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Peaking Lights - 936

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Artist: Peaking Lights

Album: 936

Label: Not Not Fun

Review date: Mar. 3, 2011


Peaking Lights - "Synthy" (936)


Every once in a while, you find a musical project that would work under any circumstance, even on paper. There’s casual genius, there’s steel-belted conceptual genius, and then there’s the Madison, Wisc., duo Peaking Lights, who wrap both notions into a can’t-miss moment of blissful, dubbed-out splendor that lingers long after it’s ended. Alongside more urban-minded travelers like Blues Control or Religious Knives, who ride similar rigs into the hot and bewildering night, Peaking Lights knows a thing or two about a groove, and how to make it work in the duo’s favor. Unlike those two projects, however, the music on its newest album, 936, leans in on a more established style of music — one that comes from Jamaica — and manages to own the parameters of that sound/vibe without corning out or getting inappropriate. It’s the best non-reggae-oriented dub record of the past 10 years.

Members Aaron Coyes and Indra Dunis are not just married; they’re former bandmates in an earlier project, the even more rhythm-centric Rahdunes. Dunis previously performed in Bay Area electro duo Dynasty, and as the drummer of synth-led trio Numbers. Her vocalisms lean toward an enlightened catatonia, that transcendental, instructive, double-tracked style performed by Laetitia Sadier or the late Trish Keenan; paired with the music she makes with Coyes, it seems like they have learned that balance can come through intense abandon, that it’s OK to demonstrate a 360 (or maybe even a 936) now and again to check your perceptions of the cottonball “then” against the meringue-like permanency of the “now.”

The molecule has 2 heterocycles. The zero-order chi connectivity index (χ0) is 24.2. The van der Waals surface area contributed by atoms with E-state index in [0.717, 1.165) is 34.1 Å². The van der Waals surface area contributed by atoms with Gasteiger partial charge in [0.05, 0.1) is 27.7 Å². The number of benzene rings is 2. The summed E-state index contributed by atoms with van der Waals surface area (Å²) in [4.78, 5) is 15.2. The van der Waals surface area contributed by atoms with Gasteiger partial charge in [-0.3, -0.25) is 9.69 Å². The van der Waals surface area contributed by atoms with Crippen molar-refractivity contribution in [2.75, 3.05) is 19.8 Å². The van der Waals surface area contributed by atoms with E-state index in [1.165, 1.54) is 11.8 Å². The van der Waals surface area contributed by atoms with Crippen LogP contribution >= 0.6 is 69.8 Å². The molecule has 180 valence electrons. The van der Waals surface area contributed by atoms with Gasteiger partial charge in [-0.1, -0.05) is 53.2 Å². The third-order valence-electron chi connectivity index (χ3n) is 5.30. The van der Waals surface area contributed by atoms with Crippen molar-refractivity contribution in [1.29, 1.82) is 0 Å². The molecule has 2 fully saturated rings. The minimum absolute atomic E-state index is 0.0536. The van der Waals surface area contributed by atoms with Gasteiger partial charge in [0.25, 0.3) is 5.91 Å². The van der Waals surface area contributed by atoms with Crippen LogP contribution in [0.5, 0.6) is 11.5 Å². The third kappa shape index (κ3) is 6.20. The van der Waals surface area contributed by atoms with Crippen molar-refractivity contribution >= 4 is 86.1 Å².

When you listen to this duo ride the deep dub riddim alongside some organ and gently played guitar, or how they let that guitar ride covertly atop really thick lo-fi bass, suggestive organ and the slightly moded vibe of the ever-present drum machine, you’re not thinking about how they got there. You’re instead thinking how YOU got there, secretly wondering about what it takes for music to take you to a place such as this, a place where you probably couldn’t have arrived at on your own.

Look, what else do you want me to tell you about this one? It should come with a box of plastic spoons. That’s how thick the presence is across these six tracks, even though the music hovers above the surface like a car on a MagLev track. Peaking Lights’ previous album, Imaginary Falcons, was one seriously hazed stunner, and in some ways more ambitious, but 936 hews to the familiar, inviting the listener in with rounded-off, dreamlike melodies, and a softened yet steady, absolutely unyielding rhythm. It’s a music that lives and dies on texture, the living embodiment of what everyone with toasted brain cells has thought up in some wild, green cloud as a truly revolutionary musical accomplishment: incorporating the sense of touch, the tactile sound of an overdriven yet volume-poor sound fuzzing itself out in the most pleasing of manners.

Their sound is silken burlap, the outdoors brought indoors, the rough with the smooch. There hasn’t been anything so heavy with sounds so mannered and light in some time, and as you listen to 936 over and over (and you will), the cushiony synth/lo-fi/dub loops will become your womb, the place you crawl back into every night to meditate and prepare yourself for the rigors of the day to follow. Basically, if you hate one track, sorry boutcha. If you love any of them, though, you are going to love them all, unconditionally.

By Doug Mosurock

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